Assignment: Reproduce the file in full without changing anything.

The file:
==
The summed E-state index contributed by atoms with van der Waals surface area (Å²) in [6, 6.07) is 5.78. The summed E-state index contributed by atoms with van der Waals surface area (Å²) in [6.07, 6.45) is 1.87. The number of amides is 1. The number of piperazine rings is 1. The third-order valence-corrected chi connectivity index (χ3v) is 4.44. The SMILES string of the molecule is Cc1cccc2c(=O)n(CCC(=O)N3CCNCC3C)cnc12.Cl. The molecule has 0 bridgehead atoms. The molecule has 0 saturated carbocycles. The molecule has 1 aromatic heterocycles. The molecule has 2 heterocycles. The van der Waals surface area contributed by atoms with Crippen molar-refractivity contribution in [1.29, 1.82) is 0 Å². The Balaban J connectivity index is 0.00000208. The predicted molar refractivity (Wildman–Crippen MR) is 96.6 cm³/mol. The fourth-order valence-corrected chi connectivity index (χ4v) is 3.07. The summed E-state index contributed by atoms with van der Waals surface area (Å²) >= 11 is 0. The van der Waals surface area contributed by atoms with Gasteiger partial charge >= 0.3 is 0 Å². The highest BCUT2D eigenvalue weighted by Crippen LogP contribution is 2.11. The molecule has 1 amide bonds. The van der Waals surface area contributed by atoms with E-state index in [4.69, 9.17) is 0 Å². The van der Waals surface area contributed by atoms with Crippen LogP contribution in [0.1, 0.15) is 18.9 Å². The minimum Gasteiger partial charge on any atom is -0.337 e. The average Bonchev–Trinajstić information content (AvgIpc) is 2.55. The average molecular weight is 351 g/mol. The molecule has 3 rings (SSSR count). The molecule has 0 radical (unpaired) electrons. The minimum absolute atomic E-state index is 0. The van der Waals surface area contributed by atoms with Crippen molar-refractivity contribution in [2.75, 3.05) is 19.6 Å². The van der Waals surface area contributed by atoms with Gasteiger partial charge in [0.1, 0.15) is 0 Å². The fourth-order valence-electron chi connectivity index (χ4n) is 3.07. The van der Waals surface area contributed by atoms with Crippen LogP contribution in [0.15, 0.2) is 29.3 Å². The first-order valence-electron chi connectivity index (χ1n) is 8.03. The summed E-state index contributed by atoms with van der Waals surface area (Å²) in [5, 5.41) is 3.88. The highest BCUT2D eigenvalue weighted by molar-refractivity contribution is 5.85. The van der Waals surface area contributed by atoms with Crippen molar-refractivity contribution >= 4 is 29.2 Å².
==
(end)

The summed E-state index contributed by atoms with van der Waals surface area (Å²) in [6, 6.07) is 5.78. The summed E-state index contributed by atoms with van der Waals surface area (Å²) in [6.07, 6.45) is 1.87. The number of amides is 1. The number of piperazine rings is 1. The third-order valence-corrected chi connectivity index (χ3v) is 4.44. The SMILES string of the molecule is Cc1cccc2c(=O)n(CCC(=O)N3CCNCC3C)cnc12.Cl. The molecule has 0 bridgehead atoms. The molecule has 0 saturated carbocycles. The molecule has 1 aromatic heterocycles. The molecule has 2 heterocycles. The van der Waals surface area contributed by atoms with Crippen molar-refractivity contribution in [1.29, 1.82) is 0 Å². The Balaban J connectivity index is 0.00000208. The predicted molar refractivity (Wildman–Crippen MR) is 96.6 cm³/mol. The fourth-order valence-corrected chi connectivity index (χ4v) is 3.07. The summed E-state index contributed by atoms with van der Waals surface area (Å²) >= 11 is 0. The van der Waals surface area contributed by atoms with Gasteiger partial charge >= 0.3 is 0 Å². The highest BCUT2D eigenvalue weighted by Crippen LogP contribution is 2.11. The molecule has 1 amide bonds. The van der Waals surface area contributed by atoms with E-state index in [4.69, 9.17) is 0 Å². The van der Waals surface area contributed by atoms with Crippen LogP contribution in [0.1, 0.15) is 18.9 Å². The minimum Gasteiger partial charge on any atom is -0.337 e. The average Bonchev–Trinajstić information content (AvgIpc) is 2.55. The average molecular weight is 351 g/mol. The molecule has 3 rings (SSSR count). The molecule has 0 radical (unpaired) electrons. The minimum absolute atomic E-state index is 0. The van der Waals surface area contributed by atoms with Crippen molar-refractivity contribution in [2.75, 3.05) is 19.6 Å². The van der Waals surface area contributed by atoms with Gasteiger partial charge in [0.1, 0.15) is 0 Å². The fourth-order valence-electron chi connectivity index (χ4n) is 3.07. The van der Waals surface area contributed by atoms with Crippen LogP contribution in [0.15, 0.2) is 29.3 Å². The first-order valence-electron chi connectivity index (χ1n) is 8.03. The summed E-state index contributed by atoms with van der Waals surface area (Å²) in [5, 5.41) is 3.88. The highest BCUT2D eigenvalue weighted by molar-refractivity contribution is 5.85. The van der Waals surface area contributed by atoms with Crippen molar-refractivity contribution >= 4 is 29.2 Å².